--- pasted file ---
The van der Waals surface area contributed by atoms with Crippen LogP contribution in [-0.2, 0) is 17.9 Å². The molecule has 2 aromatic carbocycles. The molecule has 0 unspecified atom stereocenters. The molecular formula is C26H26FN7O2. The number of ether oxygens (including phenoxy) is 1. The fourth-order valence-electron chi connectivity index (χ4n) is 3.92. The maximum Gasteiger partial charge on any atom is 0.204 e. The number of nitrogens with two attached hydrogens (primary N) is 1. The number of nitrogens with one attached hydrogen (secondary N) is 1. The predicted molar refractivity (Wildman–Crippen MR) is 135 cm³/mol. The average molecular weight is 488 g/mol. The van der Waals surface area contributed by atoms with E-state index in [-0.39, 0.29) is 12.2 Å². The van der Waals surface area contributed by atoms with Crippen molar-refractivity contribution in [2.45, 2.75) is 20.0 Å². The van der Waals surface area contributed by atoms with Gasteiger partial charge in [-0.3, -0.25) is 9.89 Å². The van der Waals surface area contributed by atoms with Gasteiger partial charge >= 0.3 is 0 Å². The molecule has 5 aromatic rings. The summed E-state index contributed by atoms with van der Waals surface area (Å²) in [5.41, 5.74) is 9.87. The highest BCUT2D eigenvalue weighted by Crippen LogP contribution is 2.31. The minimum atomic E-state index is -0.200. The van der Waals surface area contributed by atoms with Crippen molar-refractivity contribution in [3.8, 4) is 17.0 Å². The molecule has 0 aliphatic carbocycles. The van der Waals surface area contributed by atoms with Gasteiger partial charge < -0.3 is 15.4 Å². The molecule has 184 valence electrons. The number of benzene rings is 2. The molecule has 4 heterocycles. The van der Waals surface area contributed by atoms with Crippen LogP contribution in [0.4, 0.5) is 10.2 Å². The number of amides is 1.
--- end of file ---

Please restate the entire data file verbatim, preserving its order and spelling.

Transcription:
The van der Waals surface area contributed by atoms with Crippen LogP contribution in [-0.2, 0) is 17.9 Å². The molecule has 2 aromatic carbocycles. The molecule has 0 unspecified atom stereocenters. The molecular formula is C26H26FN7O2. The number of ether oxygens (including phenoxy) is 1. The fourth-order valence-electron chi connectivity index (χ4n) is 3.92. The maximum Gasteiger partial charge on any atom is 0.204 e. The number of nitrogens with two attached hydrogens (primary N) is 1. The number of nitrogens with one attached hydrogen (secondary N) is 1. The predicted molar refractivity (Wildman–Crippen MR) is 135 cm³/mol. The average molecular weight is 488 g/mol. The van der Waals surface area contributed by atoms with E-state index in [-0.39, 0.29) is 12.2 Å². The van der Waals surface area contributed by atoms with Crippen molar-refractivity contribution in [2.45, 2.75) is 20.0 Å². The van der Waals surface area contributed by atoms with Gasteiger partial charge in [-0.3, -0.25) is 9.89 Å². The van der Waals surface area contributed by atoms with Gasteiger partial charge >= 0.3 is 0 Å². The molecule has 5 aromatic rings. The summed E-state index contributed by atoms with van der Waals surface area (Å²) in [5.41, 5.74) is 9.87. The highest BCUT2D eigenvalue weighted by Crippen LogP contribution is 2.31. The minimum atomic E-state index is -0.200. The van der Waals surface area contributed by atoms with Crippen molar-refractivity contribution in [3.8, 4) is 17.0 Å². The molecule has 0 aliphatic carbocycles. The van der Waals surface area contributed by atoms with Gasteiger partial charge < -0.3 is 15.4 Å². The molecule has 184 valence electrons. The number of benzene rings is 2. The molecule has 4 heterocycles. The van der Waals surface area contributed by atoms with Crippen LogP contribution in [0.4, 0.5) is 10.2 Å². The number of amides is 1.